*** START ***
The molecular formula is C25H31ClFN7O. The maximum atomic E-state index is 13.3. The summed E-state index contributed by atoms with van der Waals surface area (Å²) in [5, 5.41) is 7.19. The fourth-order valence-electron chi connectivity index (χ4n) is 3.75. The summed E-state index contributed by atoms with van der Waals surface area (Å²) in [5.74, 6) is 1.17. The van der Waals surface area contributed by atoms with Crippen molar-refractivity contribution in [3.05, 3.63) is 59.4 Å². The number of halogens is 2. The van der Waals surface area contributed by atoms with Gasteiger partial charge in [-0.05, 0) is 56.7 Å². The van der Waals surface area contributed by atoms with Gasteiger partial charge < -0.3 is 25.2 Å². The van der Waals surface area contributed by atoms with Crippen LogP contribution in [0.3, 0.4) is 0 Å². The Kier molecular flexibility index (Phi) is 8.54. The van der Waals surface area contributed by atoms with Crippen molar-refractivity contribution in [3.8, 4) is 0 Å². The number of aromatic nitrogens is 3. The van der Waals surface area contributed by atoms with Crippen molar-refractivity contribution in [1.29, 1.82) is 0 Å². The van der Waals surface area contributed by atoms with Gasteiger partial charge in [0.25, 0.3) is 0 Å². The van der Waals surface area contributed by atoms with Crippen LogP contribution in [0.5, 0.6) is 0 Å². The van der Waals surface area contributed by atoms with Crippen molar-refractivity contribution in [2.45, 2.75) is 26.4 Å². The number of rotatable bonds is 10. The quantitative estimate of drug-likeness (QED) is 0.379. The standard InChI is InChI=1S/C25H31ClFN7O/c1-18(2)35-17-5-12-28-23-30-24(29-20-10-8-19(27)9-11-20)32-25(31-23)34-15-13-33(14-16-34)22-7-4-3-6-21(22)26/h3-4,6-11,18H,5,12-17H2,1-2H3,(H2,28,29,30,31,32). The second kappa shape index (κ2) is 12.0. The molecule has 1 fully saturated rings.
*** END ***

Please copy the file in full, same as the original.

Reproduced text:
The molecular formula is C25H31ClFN7O. The maximum atomic E-state index is 13.3. The summed E-state index contributed by atoms with van der Waals surface area (Å²) in [5, 5.41) is 7.19. The fourth-order valence-electron chi connectivity index (χ4n) is 3.75. The summed E-state index contributed by atoms with van der Waals surface area (Å²) in [5.74, 6) is 1.17. The van der Waals surface area contributed by atoms with Crippen molar-refractivity contribution in [3.05, 3.63) is 59.4 Å². The number of halogens is 2. The van der Waals surface area contributed by atoms with Gasteiger partial charge in [-0.05, 0) is 56.7 Å². The van der Waals surface area contributed by atoms with Gasteiger partial charge < -0.3 is 25.2 Å². The van der Waals surface area contributed by atoms with Crippen LogP contribution in [0.3, 0.4) is 0 Å². The Kier molecular flexibility index (Phi) is 8.54. The van der Waals surface area contributed by atoms with Crippen molar-refractivity contribution in [3.8, 4) is 0 Å². The number of aromatic nitrogens is 3. The van der Waals surface area contributed by atoms with Crippen molar-refractivity contribution in [1.29, 1.82) is 0 Å². The van der Waals surface area contributed by atoms with Gasteiger partial charge in [0.25, 0.3) is 0 Å². The van der Waals surface area contributed by atoms with Crippen LogP contribution in [0.5, 0.6) is 0 Å². The van der Waals surface area contributed by atoms with Crippen molar-refractivity contribution in [2.45, 2.75) is 26.4 Å². The number of rotatable bonds is 10. The quantitative estimate of drug-likeness (QED) is 0.379. The standard InChI is InChI=1S/C25H31ClFN7O/c1-18(2)35-17-5-12-28-23-30-24(29-20-10-8-19(27)9-11-20)32-25(31-23)34-15-13-33(14-16-34)22-7-4-3-6-21(22)26/h3-4,6-11,18H,5,12-17H2,1-2H3,(H2,28,29,30,31,32). The second kappa shape index (κ2) is 12.0. The molecule has 1 fully saturated rings.